Without Required Records, Taxpayer Could Not Overcome Presumption of Taxability

Friday, May 23rd, 2014

Rhode Island

The Rhode Island Division of Taxation ("Division") recently released a decision that a taxpayer was liable for tax on sales from its liquor store because the taxpayer could not present records showing otherwise.

Rhode Island requires retailers to keep records of sales tax they collect. The records must be open for inspection by the state. These records include register tapes, invoices, and receipts. It is the taxpayer's burden to show that a sale is not subject to tax. If the taxpayer does not show this, the state will assume the sale is taxable.

The taxpayer argued that a portion of its sales were not subject to tax. However, it did not have register tapes, invoices, or receipts to prove this. The taxpayer only had bank records to substantiate its claims. The bank records did not contain enough information for the state to discern whether sales were taxable or not. The taxpayer had not presented enough evidence to show that the sales were not taxable, so the sales were taxable.

In addition, the taxpayer was subject to penalties for failing to keep adequate records. Rhode Island treats the failure to maintain required records as evidence of negligence or of intent to evade tax. Because the taxpayer did not maintain any records of sales tax collected, the Division found that the taxpayer intended to evade tax. The taxpayer was therefore subject to penalties.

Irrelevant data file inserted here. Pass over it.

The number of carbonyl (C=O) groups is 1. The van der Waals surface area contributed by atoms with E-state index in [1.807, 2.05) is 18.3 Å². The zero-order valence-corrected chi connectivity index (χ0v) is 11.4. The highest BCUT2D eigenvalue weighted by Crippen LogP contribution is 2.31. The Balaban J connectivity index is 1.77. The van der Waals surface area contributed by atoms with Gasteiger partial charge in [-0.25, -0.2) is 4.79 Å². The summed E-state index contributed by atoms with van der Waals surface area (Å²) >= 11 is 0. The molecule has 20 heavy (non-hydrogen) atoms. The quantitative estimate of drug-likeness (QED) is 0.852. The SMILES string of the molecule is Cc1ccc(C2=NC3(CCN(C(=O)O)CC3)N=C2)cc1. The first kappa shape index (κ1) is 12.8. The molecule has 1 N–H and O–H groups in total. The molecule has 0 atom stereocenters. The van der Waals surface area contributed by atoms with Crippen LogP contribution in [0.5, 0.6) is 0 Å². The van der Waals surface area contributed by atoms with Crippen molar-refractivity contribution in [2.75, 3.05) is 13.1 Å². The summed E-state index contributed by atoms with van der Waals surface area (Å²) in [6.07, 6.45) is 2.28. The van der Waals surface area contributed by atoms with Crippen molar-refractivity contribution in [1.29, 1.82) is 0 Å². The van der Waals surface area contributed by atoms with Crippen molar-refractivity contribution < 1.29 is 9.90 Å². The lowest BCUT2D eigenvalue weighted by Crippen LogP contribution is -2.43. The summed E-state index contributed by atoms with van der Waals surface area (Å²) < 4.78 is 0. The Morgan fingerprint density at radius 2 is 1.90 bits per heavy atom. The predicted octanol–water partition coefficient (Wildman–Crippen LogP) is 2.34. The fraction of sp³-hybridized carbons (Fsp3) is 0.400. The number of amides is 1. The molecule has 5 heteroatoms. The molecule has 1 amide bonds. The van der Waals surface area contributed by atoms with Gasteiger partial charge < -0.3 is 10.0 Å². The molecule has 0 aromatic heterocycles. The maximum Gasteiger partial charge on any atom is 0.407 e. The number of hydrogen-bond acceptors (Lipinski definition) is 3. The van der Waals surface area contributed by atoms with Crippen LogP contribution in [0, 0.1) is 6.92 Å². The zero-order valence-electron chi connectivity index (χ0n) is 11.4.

About TTR

Transaction (buying or selling things), Tax (the tax on this activity), Resources (our people, our website, our support services) - TTR, Inc.

TTR has a website that companies subscribe to and use daily. This website provides a list of everything that can be bought or sold in the U.S. It provides simple answers to whether buying or selling these items is taxable (subject to a sales tax or other tax), and it provides all the legal authority to support these tax answers.

TTR likes to keep things simple and fun, which is why it has great people who provide help to clients on any support questions they have about transaction tax issues.

Please visit TTR on the web at www.ttrus.com or call 866.578.8193.

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